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Oct 4

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Underway on the Knorr by Dallas Murphy

Related Multimedia

Kids on the Knorr

Icelandic students visit the Knorr; photos by Harpa Frimannsdottir, Grunnskoli Seltjarnarness Elementary Public School
» View Slideshow

Day 1 slideshow callout

Oct 4 photos by Melissa Patrician
» View Slideshow

Oct 4 photos by Nick Møller
» View Slideshow

"Come left to three-five-zero degrees," said Kent Sheasley, captain of the Knorr, to his Chief Mate Dee Emrich, and she repeated the order before turning the Knorr toward the red-and-white mid-channel buoy. It is 9:30 am in Reykjavik, and we were on our way to sea for a 30-day expedition in the region of the Denmark Strait between Iceland and Greenland. It had snowed last night, and the coastal mountains are shimmering in the bright morning sun. This is such a magnificent part of the world, and we're thrilled to be here, even if some of us are feeling a little queasy in the unfamiliar roll of the ship.

The Knorr, our home for the next month, is operated by the Woods Hole Oceanographic Institution, one of the foremost ocean-science institutions in the world. Maybe you’ve heard of the ship or seen her on television when she discovered the wreck of the Titanic. But she’s done much more important work than that, taking scientists to sea for 40 years to understand the ocean and how it works to our benefit by keeping our climate moderate. And that’s the purpose of this expedition:

The ocean is sending out messages, signals about its health and about the future of our climate. But to gather the signals, you must go out there in all weather, winter and summer, in calms and violent storms. And oceans don’t cooperate with scientists (or seamen for that matter). They don’t sit still to have their temperature taken. Oceans are vast and deep and rough, and they change constantly. Just think, for now, about their size. You may have heard already that nearly 71% of our Earth is covered by salt water. The average—average—depth of the Atlantic is 12,612 feet (3,844 meters). The average height of dry land is 2,756 (840 meters). You could stack two Mt. Everests in the deepest place in the Pacific Ocean, and the water would still be over 10,000 feet deep. Imagine the difficulty of studying something that enormous, even if it just lay there all flat and gentle, like a sweet little country pond.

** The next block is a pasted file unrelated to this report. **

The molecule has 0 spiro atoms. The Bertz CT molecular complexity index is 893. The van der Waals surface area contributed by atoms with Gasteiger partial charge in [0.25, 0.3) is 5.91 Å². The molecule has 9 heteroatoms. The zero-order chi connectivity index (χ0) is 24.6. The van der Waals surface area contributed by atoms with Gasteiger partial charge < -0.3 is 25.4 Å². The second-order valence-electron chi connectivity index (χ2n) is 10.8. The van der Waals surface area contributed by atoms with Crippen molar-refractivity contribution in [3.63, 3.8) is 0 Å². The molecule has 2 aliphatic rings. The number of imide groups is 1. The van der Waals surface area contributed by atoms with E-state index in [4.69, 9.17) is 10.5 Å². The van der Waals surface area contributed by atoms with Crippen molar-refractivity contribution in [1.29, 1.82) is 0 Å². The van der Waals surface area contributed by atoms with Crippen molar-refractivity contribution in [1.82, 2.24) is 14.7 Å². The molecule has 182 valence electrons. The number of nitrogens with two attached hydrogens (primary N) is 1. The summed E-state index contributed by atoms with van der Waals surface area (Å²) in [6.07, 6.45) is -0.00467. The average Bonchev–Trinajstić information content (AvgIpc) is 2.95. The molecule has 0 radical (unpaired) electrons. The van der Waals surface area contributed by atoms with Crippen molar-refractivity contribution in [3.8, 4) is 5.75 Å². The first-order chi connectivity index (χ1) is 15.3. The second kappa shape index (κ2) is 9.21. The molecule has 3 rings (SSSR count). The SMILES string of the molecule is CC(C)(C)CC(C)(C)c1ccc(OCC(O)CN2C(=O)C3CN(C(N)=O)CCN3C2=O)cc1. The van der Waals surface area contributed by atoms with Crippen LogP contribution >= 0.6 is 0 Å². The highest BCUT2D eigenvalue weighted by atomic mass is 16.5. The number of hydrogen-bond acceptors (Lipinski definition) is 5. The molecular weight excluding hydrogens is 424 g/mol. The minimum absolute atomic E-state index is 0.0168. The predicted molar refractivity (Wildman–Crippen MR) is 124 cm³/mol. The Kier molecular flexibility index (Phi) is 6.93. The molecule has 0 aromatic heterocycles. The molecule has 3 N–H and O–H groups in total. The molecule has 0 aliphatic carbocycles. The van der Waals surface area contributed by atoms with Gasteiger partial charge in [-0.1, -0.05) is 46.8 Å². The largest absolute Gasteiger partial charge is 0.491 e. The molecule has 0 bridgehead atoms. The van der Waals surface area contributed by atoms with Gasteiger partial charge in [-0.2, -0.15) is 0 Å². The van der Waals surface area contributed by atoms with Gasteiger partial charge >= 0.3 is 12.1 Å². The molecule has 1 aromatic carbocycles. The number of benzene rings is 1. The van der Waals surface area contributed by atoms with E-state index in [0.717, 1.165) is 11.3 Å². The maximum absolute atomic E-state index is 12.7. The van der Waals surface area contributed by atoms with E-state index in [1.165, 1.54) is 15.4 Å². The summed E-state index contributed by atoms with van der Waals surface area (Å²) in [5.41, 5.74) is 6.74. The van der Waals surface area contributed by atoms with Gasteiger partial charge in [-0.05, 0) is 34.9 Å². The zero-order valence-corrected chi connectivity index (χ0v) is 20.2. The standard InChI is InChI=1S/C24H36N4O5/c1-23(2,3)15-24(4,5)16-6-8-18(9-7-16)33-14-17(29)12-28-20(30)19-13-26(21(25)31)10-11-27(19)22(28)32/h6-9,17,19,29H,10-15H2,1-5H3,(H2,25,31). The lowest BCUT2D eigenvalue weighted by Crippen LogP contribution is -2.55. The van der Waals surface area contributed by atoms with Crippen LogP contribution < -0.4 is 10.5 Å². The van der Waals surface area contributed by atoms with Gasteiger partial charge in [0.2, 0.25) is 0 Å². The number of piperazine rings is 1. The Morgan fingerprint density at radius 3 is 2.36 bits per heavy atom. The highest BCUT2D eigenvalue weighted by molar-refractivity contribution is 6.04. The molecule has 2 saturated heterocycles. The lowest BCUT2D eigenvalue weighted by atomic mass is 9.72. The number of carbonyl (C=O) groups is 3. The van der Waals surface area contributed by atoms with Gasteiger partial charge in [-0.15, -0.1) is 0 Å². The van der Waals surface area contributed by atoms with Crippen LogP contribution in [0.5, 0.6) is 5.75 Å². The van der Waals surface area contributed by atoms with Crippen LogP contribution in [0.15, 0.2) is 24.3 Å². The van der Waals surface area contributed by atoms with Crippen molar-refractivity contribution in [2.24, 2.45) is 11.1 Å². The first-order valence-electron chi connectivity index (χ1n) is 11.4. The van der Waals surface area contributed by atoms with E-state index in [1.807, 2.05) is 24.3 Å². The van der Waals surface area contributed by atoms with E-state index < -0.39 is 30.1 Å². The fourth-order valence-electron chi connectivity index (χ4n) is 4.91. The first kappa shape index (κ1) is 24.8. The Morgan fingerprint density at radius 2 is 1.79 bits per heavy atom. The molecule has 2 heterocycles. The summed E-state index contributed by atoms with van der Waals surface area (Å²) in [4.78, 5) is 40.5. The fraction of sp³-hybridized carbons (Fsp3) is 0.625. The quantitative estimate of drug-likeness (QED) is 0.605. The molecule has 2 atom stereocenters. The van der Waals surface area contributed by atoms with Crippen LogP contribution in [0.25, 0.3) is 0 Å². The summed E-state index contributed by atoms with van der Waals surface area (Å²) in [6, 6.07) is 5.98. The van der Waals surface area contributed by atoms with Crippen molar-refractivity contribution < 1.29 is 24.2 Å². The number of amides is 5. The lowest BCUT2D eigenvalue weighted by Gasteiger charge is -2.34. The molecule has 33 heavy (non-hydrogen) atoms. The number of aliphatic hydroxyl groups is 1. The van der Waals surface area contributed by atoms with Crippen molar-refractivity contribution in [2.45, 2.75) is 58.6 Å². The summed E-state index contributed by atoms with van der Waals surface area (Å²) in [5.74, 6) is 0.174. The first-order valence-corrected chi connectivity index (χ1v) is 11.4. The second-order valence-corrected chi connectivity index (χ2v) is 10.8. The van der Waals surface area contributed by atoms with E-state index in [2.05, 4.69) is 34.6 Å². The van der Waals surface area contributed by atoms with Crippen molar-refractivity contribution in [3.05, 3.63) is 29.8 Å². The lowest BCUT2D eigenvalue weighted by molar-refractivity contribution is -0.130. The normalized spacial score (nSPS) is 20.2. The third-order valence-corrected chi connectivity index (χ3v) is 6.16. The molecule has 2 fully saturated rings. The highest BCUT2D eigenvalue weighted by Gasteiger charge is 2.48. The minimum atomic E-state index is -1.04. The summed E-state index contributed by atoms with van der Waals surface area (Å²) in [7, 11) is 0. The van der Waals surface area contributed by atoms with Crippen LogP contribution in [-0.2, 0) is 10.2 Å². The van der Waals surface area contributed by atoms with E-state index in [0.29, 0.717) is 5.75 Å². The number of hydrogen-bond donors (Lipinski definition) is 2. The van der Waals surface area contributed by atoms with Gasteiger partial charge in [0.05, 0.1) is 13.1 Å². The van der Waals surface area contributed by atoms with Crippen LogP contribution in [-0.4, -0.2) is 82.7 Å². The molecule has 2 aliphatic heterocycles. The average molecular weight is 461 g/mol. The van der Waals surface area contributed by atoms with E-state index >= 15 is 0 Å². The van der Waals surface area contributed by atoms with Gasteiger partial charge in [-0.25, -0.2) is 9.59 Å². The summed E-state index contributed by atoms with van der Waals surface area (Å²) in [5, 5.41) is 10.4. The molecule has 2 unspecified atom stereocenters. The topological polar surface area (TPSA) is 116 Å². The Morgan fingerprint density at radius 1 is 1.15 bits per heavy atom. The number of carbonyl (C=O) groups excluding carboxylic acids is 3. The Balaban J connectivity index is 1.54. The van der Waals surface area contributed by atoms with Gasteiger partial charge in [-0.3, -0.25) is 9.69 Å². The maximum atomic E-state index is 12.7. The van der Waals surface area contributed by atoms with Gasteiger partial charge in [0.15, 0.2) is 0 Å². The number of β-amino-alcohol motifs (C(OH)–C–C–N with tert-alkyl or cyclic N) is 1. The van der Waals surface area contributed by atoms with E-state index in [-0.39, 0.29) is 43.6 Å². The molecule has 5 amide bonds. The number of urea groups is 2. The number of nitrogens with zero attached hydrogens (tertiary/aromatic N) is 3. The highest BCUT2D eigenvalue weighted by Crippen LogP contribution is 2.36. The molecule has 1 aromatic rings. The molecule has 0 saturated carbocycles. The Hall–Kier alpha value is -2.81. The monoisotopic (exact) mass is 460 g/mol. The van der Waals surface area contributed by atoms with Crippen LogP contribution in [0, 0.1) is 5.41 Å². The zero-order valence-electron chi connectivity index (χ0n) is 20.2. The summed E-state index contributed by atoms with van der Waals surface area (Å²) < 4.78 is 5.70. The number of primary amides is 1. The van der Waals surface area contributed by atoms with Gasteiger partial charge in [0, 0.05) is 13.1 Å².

But of course oceans aren’t like that, particularly up here in the Arctic. For instance, the captain told me that on the last trip near where we’re going in Greenland, a wave smashed one of the windows on the bridge. That’s where the steering and engine controls are located; that’s where the captain runs the ship—the bridge is 40 feet above the ocean. And in fact part of the reason we’re going to the Irminger Sea, near the Denmark Strait, in October during the storm season is to measure the effect of high wind on certain currents. So it’s going to blow, and blow hard, and it’s going to be cold, and there will be ice in the water and, well, some people will get seasick. But that’s what it takes to read the signals the ocean is sending us about our future. Our chief scientist, Dr. Bob Pickart would be delighted to have a boring, uneventful trip. He’d love to retrieve all the expensive, high-tech, gee-whiz devices he’s left out there in this cold, rough sea, and then go home with all the information they’ve collected for him. But he knows the chances of that are slim to none, for this is a hostile, angry sea; in fact it’s the windiest region in the whole world ocean. So welcome aboard. Put on your winter hats, coats, and gloves and waterproof boots, and come with us. We’ll keep you posted as to our progress. We’ll introduce you to the captain and his mates. We’ll visit the engine room with the chief engineer and the galley with the chief steward. We’ll watch as the scientists put their instruments into the water, and we’ll report to you what they find when they pull them out again. And we’ll also be sending you photos to help you visualize the work.